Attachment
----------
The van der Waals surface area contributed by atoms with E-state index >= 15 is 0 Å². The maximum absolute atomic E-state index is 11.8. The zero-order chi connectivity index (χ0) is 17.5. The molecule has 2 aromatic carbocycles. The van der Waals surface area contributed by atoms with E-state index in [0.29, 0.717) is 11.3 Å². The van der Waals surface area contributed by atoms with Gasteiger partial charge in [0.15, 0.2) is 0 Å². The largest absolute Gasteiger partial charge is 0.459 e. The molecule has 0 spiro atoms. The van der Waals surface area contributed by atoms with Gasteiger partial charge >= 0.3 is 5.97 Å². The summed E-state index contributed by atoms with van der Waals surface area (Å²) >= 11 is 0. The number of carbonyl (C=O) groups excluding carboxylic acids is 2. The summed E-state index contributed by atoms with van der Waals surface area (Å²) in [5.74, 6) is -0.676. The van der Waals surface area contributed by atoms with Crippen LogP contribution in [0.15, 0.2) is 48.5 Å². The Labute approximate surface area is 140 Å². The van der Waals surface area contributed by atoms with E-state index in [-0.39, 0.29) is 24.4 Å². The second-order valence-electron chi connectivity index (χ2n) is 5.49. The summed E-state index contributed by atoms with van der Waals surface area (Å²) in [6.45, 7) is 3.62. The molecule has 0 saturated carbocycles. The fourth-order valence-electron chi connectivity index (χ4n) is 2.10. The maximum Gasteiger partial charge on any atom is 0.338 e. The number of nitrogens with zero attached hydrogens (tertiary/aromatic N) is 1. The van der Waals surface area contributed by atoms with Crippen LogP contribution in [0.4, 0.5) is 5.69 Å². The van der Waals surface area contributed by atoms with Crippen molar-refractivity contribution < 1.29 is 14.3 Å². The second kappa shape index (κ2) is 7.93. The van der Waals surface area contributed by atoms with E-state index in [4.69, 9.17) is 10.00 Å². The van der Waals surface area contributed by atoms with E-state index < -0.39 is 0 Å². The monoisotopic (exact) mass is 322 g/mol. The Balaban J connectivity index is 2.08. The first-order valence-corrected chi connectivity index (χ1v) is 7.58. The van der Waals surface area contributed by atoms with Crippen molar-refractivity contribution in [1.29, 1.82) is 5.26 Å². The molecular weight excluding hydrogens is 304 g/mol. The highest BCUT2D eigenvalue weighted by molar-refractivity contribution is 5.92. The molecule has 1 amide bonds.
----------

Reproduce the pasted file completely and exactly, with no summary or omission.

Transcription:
The van der Waals surface area contributed by atoms with E-state index >= 15 is 0 Å². The maximum absolute atomic E-state index is 11.8. The zero-order chi connectivity index (χ0) is 17.5. The molecule has 2 aromatic carbocycles. The van der Waals surface area contributed by atoms with E-state index in [0.29, 0.717) is 11.3 Å². The van der Waals surface area contributed by atoms with Gasteiger partial charge in [0.15, 0.2) is 0 Å². The largest absolute Gasteiger partial charge is 0.459 e. The molecule has 0 spiro atoms. The van der Waals surface area contributed by atoms with Gasteiger partial charge >= 0.3 is 5.97 Å². The summed E-state index contributed by atoms with van der Waals surface area (Å²) >= 11 is 0. The number of carbonyl (C=O) groups excluding carboxylic acids is 2. The summed E-state index contributed by atoms with van der Waals surface area (Å²) in [5.74, 6) is -0.676. The van der Waals surface area contributed by atoms with Crippen LogP contribution in [0.15, 0.2) is 48.5 Å². The Labute approximate surface area is 140 Å². The van der Waals surface area contributed by atoms with E-state index in [-0.39, 0.29) is 24.4 Å². The second-order valence-electron chi connectivity index (χ2n) is 5.49. The summed E-state index contributed by atoms with van der Waals surface area (Å²) in [6.45, 7) is 3.62. The molecule has 0 saturated carbocycles. The fourth-order valence-electron chi connectivity index (χ4n) is 2.10. The maximum Gasteiger partial charge on any atom is 0.338 e. The number of nitrogens with zero attached hydrogens (tertiary/aromatic N) is 1. The van der Waals surface area contributed by atoms with Crippen LogP contribution in [0.4, 0.5) is 5.69 Å². The van der Waals surface area contributed by atoms with Crippen molar-refractivity contribution < 1.29 is 14.3 Å². The second kappa shape index (κ2) is 7.93. The van der Waals surface area contributed by atoms with E-state index in [4.69, 9.17) is 10.00 Å². The van der Waals surface area contributed by atoms with E-state index < -0.39 is 0 Å². The monoisotopic (exact) mass is 322 g/mol. The Balaban J connectivity index is 2.08. The first-order valence-corrected chi connectivity index (χ1v) is 7.58. The van der Waals surface area contributed by atoms with Crippen molar-refractivity contribution in [1.29, 1.82) is 5.26 Å². The molecular weight excluding hydrogens is 304 g/mol. The highest BCUT2D eigenvalue weighted by molar-refractivity contribution is 5.92. The molecule has 1 amide bonds.